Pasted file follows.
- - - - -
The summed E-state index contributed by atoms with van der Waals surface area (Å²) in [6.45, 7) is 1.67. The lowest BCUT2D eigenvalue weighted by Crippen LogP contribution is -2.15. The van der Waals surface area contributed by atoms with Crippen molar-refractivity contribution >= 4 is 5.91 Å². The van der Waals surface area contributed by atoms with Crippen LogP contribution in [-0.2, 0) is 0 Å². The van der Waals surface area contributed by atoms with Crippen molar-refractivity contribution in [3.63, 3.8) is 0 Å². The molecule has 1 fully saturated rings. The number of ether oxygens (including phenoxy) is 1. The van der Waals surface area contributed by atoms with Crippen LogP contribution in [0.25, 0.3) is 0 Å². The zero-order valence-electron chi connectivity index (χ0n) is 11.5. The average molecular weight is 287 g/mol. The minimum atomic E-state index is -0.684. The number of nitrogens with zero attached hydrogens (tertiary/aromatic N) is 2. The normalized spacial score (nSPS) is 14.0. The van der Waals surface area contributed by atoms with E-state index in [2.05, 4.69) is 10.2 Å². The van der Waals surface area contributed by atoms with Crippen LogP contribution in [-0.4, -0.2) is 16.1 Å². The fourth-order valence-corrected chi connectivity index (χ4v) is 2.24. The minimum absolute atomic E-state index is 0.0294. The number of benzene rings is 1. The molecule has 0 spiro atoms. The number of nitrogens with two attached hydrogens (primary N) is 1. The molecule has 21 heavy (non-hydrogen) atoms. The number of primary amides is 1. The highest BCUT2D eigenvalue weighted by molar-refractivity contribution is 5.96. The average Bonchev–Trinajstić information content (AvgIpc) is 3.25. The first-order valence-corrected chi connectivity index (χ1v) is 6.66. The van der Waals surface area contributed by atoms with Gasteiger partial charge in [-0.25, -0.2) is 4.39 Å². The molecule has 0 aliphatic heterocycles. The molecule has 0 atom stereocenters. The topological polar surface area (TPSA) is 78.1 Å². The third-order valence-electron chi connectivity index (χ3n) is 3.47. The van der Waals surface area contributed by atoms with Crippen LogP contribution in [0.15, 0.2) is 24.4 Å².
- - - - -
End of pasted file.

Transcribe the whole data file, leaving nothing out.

The summed E-state index contributed by atoms with van der Waals surface area (Å²) in [6.45, 7) is 1.67. The lowest BCUT2D eigenvalue weighted by Crippen LogP contribution is -2.15. The van der Waals surface area contributed by atoms with Crippen molar-refractivity contribution >= 4 is 5.91 Å². The van der Waals surface area contributed by atoms with Crippen LogP contribution in [-0.2, 0) is 0 Å². The van der Waals surface area contributed by atoms with Crippen molar-refractivity contribution in [3.63, 3.8) is 0 Å². The molecule has 1 fully saturated rings. The number of ether oxygens (including phenoxy) is 1. The van der Waals surface area contributed by atoms with Crippen LogP contribution in [0.25, 0.3) is 0 Å². The zero-order valence-electron chi connectivity index (χ0n) is 11.5. The average molecular weight is 287 g/mol. The minimum atomic E-state index is -0.684. The number of nitrogens with zero attached hydrogens (tertiary/aromatic N) is 2. The normalized spacial score (nSPS) is 14.0. The van der Waals surface area contributed by atoms with E-state index in [2.05, 4.69) is 10.2 Å². The van der Waals surface area contributed by atoms with Crippen LogP contribution in [-0.4, -0.2) is 16.1 Å². The fourth-order valence-corrected chi connectivity index (χ4v) is 2.24. The minimum absolute atomic E-state index is 0.0294. The number of benzene rings is 1. The molecule has 0 spiro atoms. The number of nitrogens with two attached hydrogens (primary N) is 1. The molecule has 21 heavy (non-hydrogen) atoms. The number of primary amides is 1. The highest BCUT2D eigenvalue weighted by molar-refractivity contribution is 5.96. The average Bonchev–Trinajstić information content (AvgIpc) is 3.25. The first-order valence-corrected chi connectivity index (χ1v) is 6.66. The van der Waals surface area contributed by atoms with Gasteiger partial charge in [-0.25, -0.2) is 4.39 Å². The molecule has 0 aliphatic heterocycles. The molecule has 0 atom stereocenters. The topological polar surface area (TPSA) is 78.1 Å². The third-order valence-electron chi connectivity index (χ3n) is 3.47. The van der Waals surface area contributed by atoms with Crippen LogP contribution in [0.15, 0.2) is 24.4 Å².